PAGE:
The Media Council of Kenya, a statutory body mandated to regulate media, has established a set of new regulations to guide the accreditation of journalists and media businesses in the country.
Starting in July 2020, media enterprises operating in the country will be required to have a valid MCK accreditation before their broadcast licenses are renewed by the Communication Authority of Kenya (CAK).
“All media enterprises operating in Kenya are advised that valid MCK accreditation will now be prerequisite for the renewal of their broadcast licenses by CAK effective from July 1, 2020. They are hereby also advised to ensure that their accreditation with the MCK is up-to-date,” said MCK Chief Executive Officer David Omwoyo, in a statement.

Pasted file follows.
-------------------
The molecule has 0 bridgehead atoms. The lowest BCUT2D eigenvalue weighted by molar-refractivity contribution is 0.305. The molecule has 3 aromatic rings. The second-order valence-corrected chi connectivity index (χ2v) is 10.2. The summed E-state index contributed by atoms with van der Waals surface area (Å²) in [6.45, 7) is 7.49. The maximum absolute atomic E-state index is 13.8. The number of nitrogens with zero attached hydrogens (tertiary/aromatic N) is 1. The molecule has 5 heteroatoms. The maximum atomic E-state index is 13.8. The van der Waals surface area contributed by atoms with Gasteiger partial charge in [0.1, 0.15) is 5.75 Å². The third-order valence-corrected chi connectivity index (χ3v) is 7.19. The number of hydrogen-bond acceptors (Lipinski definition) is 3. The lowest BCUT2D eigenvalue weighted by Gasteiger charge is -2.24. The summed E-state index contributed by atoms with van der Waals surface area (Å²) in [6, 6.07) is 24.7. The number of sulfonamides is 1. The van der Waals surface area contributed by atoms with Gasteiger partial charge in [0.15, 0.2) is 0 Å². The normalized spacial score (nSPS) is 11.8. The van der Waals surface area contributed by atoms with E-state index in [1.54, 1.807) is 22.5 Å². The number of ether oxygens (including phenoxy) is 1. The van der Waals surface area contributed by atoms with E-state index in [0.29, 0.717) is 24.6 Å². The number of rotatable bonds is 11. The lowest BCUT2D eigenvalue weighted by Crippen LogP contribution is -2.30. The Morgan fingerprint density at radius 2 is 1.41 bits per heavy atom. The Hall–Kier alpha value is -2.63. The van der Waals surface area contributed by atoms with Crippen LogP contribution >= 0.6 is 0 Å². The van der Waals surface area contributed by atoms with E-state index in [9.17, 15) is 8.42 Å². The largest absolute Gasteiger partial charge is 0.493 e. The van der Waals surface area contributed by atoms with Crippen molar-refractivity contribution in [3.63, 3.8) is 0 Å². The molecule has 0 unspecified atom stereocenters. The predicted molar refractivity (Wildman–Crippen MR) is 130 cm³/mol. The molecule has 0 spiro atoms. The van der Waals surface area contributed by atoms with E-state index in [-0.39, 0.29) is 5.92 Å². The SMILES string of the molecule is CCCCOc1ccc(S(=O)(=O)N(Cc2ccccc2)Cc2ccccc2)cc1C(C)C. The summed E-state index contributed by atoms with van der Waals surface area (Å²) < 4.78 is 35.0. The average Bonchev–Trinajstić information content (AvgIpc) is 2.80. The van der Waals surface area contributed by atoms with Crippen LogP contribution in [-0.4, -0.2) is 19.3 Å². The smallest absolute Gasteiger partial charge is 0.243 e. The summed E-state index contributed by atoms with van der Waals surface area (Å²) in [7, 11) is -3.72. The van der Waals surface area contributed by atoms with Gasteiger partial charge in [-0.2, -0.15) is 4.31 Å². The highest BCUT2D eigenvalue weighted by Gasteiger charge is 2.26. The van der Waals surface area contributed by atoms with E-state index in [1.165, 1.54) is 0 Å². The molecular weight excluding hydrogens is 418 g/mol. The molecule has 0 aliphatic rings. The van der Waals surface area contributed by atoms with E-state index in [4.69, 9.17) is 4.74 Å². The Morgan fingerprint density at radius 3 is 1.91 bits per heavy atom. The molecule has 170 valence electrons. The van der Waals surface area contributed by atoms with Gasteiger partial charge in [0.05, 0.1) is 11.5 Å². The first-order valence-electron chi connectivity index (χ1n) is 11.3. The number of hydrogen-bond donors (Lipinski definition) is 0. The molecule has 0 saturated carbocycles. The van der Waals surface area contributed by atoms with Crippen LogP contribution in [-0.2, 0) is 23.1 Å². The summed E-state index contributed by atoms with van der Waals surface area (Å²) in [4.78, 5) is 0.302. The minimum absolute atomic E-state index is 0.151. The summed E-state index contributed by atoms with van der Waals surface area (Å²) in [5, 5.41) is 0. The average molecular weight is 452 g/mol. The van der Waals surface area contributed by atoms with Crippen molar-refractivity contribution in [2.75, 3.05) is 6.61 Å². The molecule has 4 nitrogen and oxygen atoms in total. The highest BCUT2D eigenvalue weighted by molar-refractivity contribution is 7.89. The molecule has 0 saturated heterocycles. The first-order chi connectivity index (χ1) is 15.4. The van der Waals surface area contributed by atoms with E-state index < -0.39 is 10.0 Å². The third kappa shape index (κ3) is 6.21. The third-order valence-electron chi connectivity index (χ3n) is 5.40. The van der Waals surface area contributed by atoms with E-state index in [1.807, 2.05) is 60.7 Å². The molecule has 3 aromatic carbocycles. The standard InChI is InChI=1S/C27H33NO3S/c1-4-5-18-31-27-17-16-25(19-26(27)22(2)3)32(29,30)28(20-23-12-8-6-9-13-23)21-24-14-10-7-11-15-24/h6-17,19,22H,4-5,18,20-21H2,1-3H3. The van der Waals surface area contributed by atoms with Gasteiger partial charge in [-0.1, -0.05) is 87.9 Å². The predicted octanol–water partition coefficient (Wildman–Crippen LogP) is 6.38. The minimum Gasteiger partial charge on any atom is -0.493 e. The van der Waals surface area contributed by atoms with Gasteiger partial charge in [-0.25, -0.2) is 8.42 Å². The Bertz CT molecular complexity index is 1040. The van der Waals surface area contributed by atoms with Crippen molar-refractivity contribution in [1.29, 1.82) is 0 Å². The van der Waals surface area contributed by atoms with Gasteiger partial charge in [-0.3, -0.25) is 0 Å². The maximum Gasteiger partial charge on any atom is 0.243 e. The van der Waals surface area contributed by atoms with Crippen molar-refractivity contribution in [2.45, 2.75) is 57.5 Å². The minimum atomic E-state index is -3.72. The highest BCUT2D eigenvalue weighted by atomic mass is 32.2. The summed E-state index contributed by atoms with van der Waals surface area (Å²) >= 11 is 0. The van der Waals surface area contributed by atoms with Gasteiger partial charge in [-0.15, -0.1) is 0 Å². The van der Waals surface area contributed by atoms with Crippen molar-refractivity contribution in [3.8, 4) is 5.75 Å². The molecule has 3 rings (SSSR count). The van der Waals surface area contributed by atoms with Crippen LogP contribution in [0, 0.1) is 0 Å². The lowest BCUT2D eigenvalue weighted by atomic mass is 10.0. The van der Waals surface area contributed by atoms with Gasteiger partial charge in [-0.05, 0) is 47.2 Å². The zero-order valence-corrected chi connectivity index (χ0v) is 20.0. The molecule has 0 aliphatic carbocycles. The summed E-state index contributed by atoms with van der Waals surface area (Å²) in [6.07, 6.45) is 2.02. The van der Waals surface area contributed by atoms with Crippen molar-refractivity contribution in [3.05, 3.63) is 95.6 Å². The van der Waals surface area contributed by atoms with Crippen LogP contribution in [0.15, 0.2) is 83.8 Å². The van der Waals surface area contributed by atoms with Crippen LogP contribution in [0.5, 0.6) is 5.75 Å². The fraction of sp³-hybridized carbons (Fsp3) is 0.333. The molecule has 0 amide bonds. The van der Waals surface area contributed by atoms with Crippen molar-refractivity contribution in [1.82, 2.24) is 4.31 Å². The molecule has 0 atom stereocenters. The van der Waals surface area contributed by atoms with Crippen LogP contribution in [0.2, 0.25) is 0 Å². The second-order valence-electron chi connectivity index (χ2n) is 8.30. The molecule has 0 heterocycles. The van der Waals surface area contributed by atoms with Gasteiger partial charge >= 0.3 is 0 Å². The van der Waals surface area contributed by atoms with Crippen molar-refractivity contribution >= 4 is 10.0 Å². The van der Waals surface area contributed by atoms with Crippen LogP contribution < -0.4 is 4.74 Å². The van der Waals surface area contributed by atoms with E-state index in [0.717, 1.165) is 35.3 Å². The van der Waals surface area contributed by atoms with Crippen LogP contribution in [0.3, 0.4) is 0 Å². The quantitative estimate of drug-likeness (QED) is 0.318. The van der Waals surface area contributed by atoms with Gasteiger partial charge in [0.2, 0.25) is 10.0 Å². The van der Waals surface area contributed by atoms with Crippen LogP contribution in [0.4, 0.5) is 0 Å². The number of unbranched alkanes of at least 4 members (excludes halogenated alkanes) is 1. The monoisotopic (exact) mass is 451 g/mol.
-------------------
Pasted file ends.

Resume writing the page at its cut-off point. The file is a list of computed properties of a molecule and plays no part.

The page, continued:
Also, the council will be rolling out new Smart Press Card for journalists, first of its kind to capture biometric holder data aimed at enhancing the security of the cards and verification of the holders. The validity of the new smart press cards will follow a calendar year, unlike in the past where a year could begin any month unless stated otherwise for foreign journalists.
Accreditation fees for local journalists, freelancers, media practitioners and trainers is Ksh2, 000. Students will part with Ksh300. Foreign journalists, temporarily at work in Kenya will pay Ksh 5,000 while those on long term contracts will pay Ksh10, 000. For students, the fee is Sh300
All journalists, media practitioners, and trainers are advised to submit their applications for accreditation to avoid any inconveniences in the course of their work.